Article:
When my sister was in town a few months back, she enthusiastically recommended the "Monkeewrench" series, written by "P. J. Tracy", the nom de plume of a mother-daughter writing team. I was a little dubious, because "Monkeewrench" came off a little too tea-and-cozyish, Jane Fletcherish, maybe there would be a cat detective or two, and… Well, my tastes run elsewhere.
First clue that I was wrong: an inside-the-cover blurb from the late Robert B. Parker: "Monkeewrench is funny and convincing. P. J. Tracy's taut storytelling makes me jealous." OK, that's good enough for me. As it turns out, there's a grim and gripping tale at the core of book, and it's fleshed out well with interesting and sympathetic characters.
It's set in Minneapolis and small-town Wisconsin. Cops in both locales are mystified by recent nasty clue-free homicides. Also involved is the titular "Monkeewrench" clan, a secretive, brilliant, close-knit group of software engineers. They are wildly successful at writing educational software, but have decided to branch into games, specifically "Serial Killer Detective", challenging the player to solve murders that—oh oh—are being re-enacted in Minneapolis meatspace.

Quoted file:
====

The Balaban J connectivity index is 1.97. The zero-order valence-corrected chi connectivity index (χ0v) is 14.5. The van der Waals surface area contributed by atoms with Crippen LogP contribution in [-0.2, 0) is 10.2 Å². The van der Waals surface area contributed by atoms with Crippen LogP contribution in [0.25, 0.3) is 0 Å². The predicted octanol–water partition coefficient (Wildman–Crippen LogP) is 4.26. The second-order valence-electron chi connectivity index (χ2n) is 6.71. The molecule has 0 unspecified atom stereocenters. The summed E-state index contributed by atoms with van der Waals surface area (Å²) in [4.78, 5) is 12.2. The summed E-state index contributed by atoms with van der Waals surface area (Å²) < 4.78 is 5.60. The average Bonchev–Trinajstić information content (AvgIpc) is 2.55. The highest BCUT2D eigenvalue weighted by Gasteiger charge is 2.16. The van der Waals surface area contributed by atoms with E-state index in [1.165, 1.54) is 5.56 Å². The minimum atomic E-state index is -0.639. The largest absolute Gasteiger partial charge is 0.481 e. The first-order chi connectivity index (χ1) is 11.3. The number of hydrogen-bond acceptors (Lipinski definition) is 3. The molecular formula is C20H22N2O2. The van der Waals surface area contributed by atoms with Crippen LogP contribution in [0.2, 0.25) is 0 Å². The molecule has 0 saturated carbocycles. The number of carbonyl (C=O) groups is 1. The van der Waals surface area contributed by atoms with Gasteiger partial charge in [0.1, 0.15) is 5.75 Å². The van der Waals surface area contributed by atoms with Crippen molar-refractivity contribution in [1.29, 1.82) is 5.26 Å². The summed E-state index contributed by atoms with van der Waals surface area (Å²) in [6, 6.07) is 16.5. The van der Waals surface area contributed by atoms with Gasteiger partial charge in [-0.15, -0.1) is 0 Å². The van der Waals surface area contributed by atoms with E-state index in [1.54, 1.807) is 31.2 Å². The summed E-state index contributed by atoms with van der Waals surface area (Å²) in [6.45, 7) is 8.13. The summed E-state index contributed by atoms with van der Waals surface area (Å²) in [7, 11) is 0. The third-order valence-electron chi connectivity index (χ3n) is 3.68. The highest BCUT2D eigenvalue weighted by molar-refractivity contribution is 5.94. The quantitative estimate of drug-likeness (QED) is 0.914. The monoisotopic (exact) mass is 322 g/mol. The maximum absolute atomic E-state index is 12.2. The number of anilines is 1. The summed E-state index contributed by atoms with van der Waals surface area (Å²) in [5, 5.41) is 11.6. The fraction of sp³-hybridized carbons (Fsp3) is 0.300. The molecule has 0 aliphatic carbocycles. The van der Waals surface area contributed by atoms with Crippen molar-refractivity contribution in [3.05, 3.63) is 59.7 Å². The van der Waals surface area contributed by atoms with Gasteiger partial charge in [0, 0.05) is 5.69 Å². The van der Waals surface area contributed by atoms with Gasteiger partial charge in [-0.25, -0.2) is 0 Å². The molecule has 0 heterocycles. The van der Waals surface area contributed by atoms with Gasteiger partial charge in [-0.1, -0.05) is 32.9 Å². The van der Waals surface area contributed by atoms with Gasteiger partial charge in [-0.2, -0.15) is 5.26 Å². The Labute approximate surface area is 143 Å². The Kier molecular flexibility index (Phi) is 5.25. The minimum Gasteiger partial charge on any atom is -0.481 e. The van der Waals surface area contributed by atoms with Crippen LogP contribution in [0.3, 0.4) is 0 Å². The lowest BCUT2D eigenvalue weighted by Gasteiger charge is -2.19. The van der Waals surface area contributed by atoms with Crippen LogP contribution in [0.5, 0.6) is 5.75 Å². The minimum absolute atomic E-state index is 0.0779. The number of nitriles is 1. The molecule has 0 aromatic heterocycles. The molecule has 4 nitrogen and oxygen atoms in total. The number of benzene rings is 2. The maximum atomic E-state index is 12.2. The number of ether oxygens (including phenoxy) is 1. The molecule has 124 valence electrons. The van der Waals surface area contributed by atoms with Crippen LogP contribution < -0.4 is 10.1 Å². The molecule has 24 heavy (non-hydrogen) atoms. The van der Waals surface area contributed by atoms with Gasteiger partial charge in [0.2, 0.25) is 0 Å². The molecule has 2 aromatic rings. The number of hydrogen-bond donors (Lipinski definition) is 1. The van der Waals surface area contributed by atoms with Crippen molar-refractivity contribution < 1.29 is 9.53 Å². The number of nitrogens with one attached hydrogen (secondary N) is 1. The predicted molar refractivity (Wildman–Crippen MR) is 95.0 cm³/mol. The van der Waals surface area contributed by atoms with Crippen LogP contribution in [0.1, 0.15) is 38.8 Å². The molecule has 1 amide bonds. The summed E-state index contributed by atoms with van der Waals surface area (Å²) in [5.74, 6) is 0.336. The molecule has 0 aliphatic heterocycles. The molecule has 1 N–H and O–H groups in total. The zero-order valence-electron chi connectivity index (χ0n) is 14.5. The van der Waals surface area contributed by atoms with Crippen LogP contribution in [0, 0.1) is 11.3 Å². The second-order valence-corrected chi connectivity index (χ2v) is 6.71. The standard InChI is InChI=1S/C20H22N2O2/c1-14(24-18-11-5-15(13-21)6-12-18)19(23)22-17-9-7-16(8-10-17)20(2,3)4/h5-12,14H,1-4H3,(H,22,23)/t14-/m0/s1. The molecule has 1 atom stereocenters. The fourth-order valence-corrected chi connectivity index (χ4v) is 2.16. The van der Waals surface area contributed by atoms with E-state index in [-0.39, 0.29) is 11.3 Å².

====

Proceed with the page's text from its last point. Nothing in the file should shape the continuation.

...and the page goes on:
It's a page turner, all right. As the book winds along, it begins to be more than a tad contrived, with events working out just so to provide the requisite pulse-pounding conclusion. But I enjoyed it none the less for that.